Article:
The tests of examples 1 and 2 clearly show the advantages of the present invention with regard to both the length of flow of the resin over a given time and the injection time required for injecting resin over a given distance.
These tests also show that the use of a layer of fabric having ducts in a stack of layers makes it possible to increase the impregnation distance very substantially.
With the present invention, it is possible to increase the molding rates substantially and even carry out the injection molding of composite articles with textile reinforcements which could not be produced in the prior art, as shown by the above comparative tests, in some of which there was blockage of the resin. In such cases, the article obtained is defective, and this can cause very serious problems when such composite materials are used, for example, in the aeronautics industry.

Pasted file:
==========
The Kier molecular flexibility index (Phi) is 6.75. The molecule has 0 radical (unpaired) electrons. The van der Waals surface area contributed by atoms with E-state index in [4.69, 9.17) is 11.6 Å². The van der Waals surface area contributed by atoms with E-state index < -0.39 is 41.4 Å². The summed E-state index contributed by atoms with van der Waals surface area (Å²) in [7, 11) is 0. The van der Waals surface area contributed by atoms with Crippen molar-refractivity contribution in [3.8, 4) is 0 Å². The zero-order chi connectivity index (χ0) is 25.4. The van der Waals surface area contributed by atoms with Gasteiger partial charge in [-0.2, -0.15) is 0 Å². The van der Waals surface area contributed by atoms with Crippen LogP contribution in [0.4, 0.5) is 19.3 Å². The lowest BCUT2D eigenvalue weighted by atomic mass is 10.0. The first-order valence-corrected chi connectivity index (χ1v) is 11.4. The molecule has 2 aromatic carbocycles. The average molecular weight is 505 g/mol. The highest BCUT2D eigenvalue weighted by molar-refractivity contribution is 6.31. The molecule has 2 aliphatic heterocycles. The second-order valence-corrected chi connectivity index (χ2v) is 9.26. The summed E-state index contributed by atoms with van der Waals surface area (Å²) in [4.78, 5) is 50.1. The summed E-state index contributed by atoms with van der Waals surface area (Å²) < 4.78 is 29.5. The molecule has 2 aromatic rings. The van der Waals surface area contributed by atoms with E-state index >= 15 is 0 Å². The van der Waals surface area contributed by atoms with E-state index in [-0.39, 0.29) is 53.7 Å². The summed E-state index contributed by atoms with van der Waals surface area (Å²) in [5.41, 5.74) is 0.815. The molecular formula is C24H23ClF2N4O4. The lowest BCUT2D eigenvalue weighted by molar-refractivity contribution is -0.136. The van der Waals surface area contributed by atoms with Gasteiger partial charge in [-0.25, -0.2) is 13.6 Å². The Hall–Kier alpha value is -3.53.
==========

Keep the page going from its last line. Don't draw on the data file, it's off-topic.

A fabric according to the invention having the following characteristics was produced:
______________________________________width 120 cmweave satin 4type of thread*warp aramide threads 1267 Dtex non twisted*weft aramide threads 1267 Dtex twisted at 80 turns per metermass per unit area 175 .+-. 18 g/m.sup.2compactness*warp 67 .+-. 3.5 threads/10 cm*weft 65 .+-. 3.5 threads/10 cmthickness 9.25 .+-. 0.03 mm.______________________________________
Such fabric thus has, in its weft direction, continuous ducts obtained as a result of the twist imparted to the threads.
From such a material, a stack comprising ten identical laps is produced, thus having a thickness of approximately 2.5 mm, a length of 2 m and a width of 0.5 m.
The vacuum-injection molding of such a material is easy to carry out, impregnation being uniform and constant from the periphery to the center, over the entire thickness of the stack.